Uncertainty when choosing and switching insurance This year, professional organisations announced that the outlook for the private health insurance (PHI) sector was stable. However, experts believe that a shakeout in the private health insurance industry is imminent. The health reform may not only make premiums considerably more expensive – it is to be feared that one or the other insurer will have to withdraw from the market. Basic tariff as a catch-all? Those who would like to be included in the new basic tariff can be poached – without benefit restrictions and without risk surcharges. Anyone wishing to switch from statutory health insurance to private health insurance must now be able to demonstrate an income above the assessment threshold for three years. Cost trap when switching to private health insurance Only those who switch from one private comprehensive insurance to another in the first half of 2009 will have their ageing provision transferred from the old insurer. This means for policyholders who have a change recommended to them today that this (pro rata) ageing provision at the level of the basic tariff will not be included. The capital that is then missing with the new insurer has the effect of a loss – as an unnecessarily high insurance premium. Insurers and insurance brokers are often equally liable for such damages. Existence danger for private health insurers The danger for the insurers of private health insurers results from the fact that the insured persons can take their age reserves (at the level of the basic tariff) with them – money should then actually flow here. Some private health insurers have already indicated that they will be well prepared in the first half of 2009 and will be on the hunt for all healthy people. These should then be able to be insured with their ageing provision in modern tariffs – not only in the basic tariff. And in these modern tariffs, in return, there is no equalisation in the industry between the good risks that have been switched and the bad risks that remain in the old tariffs. The compensation is in fact limited to the basic tariff. Those private health insurance companies that are among the real losers may subsequently raise their premiums substantially – not only because of rising average claims but also because of the decline in cancellations. He has had to accept cancellation losses, must now bear the entire overhead costs with his remaining insureds – in fact, he might as well give up and join Medicator – if no one else wants him. If rating companies (specialist organisations) and insurance brokers are unable to provide an answer to the question of which companies could be affected and how, it is hardly possible to comply with the duty of care in the case of private health insurance brokerage. Those insureds who did not save themselves in time by changing insurers might otherwise only be left with the basic tariff with maximum premium guarantee and risk equalisation in the industry. The broker’s liability should then be safe in such cases. A strategic option may be to use the small entitlement (health) or the large entitlement (health and old age) as a broker for its clients. Cancellations and premium increases foreseeable Overall, a double-digit percentage increase in private health insurance premiums is expected. The changer will be oriented towards the lower premium. Insurers cannot avoid giving ordinary notice of termination in the first six months of 2009 – those who wish to do so will give ordinary notice of termination in the first six months of 2009, on the next ordinary termination date. This is then at least three months in the future, for example 31.12.2009. By law, it only depends on the fact that he gave notice before 1.7.2009, not on the date on which the notice took effect. The insurance industry will offer new modern tariffs in order to be part of the reinsurance business. Insurance broker liability due to gaps in the orientation The age reserves can also be fully credited in the event of a change of tariff with the same insurer: Here, the standard tariff can be a real alternative to the basic tariff, also because of the increasingly broader assessment basis for the statutory health insurance contributions. For self-employed persons and tradesmen, there is the possibility of an attractive combination of statutory pension and statutory compulsory insurance via foreign countries. Those brokers who are aware of these European rules in a globalised landscape are better placed to avoid liability for advice. Insurer, sales and training manager liability Are these facts being deliberately hushed up by everyone today? The brokers and intermediaries would immediately lose their reinsurance business between PKV and PKV – until 1.1.2009. Business-minded, but unfortunately only half-informed intermediaries will more or less blindly accompany a change from one private health insurer to another before 1.1.2009. And in the first half of 2009, when customers do cancel their policies, they also contribute to the loss because they take their ageing provision with them, so it is not available for imputed inheritance. And after 30.6.2009, hardly anyone from the old portfolio will change private health insurance companies, because those who wanted to do so did so in the first half of 2009 – after that, the ageing provision will no longer be transferred Only for new insureds may the ageing provisions be transferred permanently. So there is also an interest on the part of private health insurers in keeping these facts quiet for as long as possible. The customer will be the first to suffer the consequences of this in the form of unnecessarily high premiums if he switches before 1.1.2009 – and shortly afterwards the intermediary or broker, who will be liable for giving incorrect advice.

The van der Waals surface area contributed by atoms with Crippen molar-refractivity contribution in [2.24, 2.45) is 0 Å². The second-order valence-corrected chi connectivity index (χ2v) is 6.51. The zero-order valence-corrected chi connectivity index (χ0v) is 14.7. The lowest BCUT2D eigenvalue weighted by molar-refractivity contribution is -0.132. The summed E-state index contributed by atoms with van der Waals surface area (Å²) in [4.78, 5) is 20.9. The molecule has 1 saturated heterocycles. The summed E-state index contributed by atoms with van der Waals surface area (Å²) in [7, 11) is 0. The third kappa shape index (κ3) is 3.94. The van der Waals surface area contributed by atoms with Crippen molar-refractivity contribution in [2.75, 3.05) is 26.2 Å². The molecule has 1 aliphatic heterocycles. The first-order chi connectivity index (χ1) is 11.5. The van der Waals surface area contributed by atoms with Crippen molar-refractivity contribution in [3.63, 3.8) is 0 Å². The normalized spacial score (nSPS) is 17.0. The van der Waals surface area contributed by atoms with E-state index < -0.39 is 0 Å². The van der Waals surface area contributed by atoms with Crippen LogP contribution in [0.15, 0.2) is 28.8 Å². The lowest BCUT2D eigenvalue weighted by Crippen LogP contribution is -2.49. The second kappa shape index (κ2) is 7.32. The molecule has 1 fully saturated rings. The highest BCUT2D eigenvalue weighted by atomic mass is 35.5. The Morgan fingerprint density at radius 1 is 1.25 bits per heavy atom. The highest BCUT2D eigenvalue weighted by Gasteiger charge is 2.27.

Sachverständigenbüro Peter A. Schramm, graduate mathematician, actuary DAV, expert for actuarial mathematics, publicly appointed and sworn by the IHK Frankfurt am Main for actuarial mathematics in private health insurance